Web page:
Revocable TrustsPosted December 19th, 2011
Why is this Topic Important to Wealth Managers? Provides a view with respect to revocable trust concepts and estate planning. Presents identifying factors of the trust, what it’s commonly used for, as well as some of the benefits and detriments of its implementation.
This week has mainly discussed the use of trusts with characteristics of complete transfers by grantors. This edition will explore the revocable nature of trusts and how they are applicable to estate planning.
The main difference between a revocable trust and one that is not is that “the settlor reserves the right to terminate the trust and recover the trust property and any undistributed income.”  “The creation of a revocable living trust involves either the transfer of property to one or more trustees or the settlor’s declaration that he holds the property in trust for himself and that upon his death the property is to be held for other beneficiaries.” 
The revocable trust is frequently used “in estate planning, especially where a person wishes to relinquish title to property but to retain a right to reclaim it later should economic need arise.”  It allows for the “the swift and efficacious transfer of the grantor`s property to trust beneficiaries.”
One benefit of this arrangement is that revocable trusts avoid probate—“Upon the death of the grantor, assets that are owned by the trust, rather than by the decedent, will not be subject to the probate process.” Secondly, assets in a living trust are afforded “extra protection [because]…the trustee can be given the power to withhold distributions” along with spendthrift provisions enacted by state legislators.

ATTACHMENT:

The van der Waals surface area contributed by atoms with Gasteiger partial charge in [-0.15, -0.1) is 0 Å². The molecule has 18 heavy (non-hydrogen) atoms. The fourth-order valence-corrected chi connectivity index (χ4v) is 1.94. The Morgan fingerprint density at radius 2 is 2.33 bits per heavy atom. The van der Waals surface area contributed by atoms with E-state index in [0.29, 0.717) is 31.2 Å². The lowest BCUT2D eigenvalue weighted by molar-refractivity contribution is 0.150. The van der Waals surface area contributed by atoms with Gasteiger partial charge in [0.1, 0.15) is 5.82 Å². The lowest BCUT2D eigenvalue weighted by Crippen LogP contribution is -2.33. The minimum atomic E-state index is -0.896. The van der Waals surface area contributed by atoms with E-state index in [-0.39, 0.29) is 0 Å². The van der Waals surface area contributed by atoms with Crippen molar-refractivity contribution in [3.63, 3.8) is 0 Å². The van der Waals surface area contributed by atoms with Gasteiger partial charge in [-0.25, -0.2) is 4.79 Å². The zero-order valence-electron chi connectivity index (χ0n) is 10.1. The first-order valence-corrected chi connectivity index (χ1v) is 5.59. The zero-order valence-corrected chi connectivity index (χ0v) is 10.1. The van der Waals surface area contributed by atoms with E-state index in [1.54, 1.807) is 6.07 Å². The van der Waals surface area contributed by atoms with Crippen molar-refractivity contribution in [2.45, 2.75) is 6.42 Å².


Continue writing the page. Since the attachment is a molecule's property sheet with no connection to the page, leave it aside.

However, the revocable trust income is taxed to the grantor, “and the trust assets will be included in his gross estate upon his death.” In other words, the “decedent’s gross estate includes the value of any interest in property transferred by the decedent whether in trust or otherwise, if the enjoyment of the property transferred was subject to any change at the date of the decedent’s death through the exercise by him of a power to alter, amend, revoke or terminate.” 
The artificial construction of the law holds that “although the grantor has relinquished title to the trust property, trust income will still be taxed to him, and the trust property will be subject to estate tax.”  Even though, “a revocable trust yields no income tax advantages during the settlor’s lifetime, significant income tax savings may be realized after his death if the trustee is given discretionary powers in the payment of income and principal.” 
 Black’s Law Dictionary (8th Edition 2004). Revocable Trust. Westlaw.
 AUS MAIN Libraries. 21 Trusts Guardianships, and Minors, A-Trust Terms –Use in Estate Plans, Subsection 8. “The Living Trust In Family Settlements”. Last Accessed 9/19/2010.
 Bogert § 233 citing 26 U.S.C. § 2038; Desmond, 116 Trusts & Est. 218 (1977).
 34A Am. Jur. 2d Federal Taxation ¶ 143,402
 Bogert § 233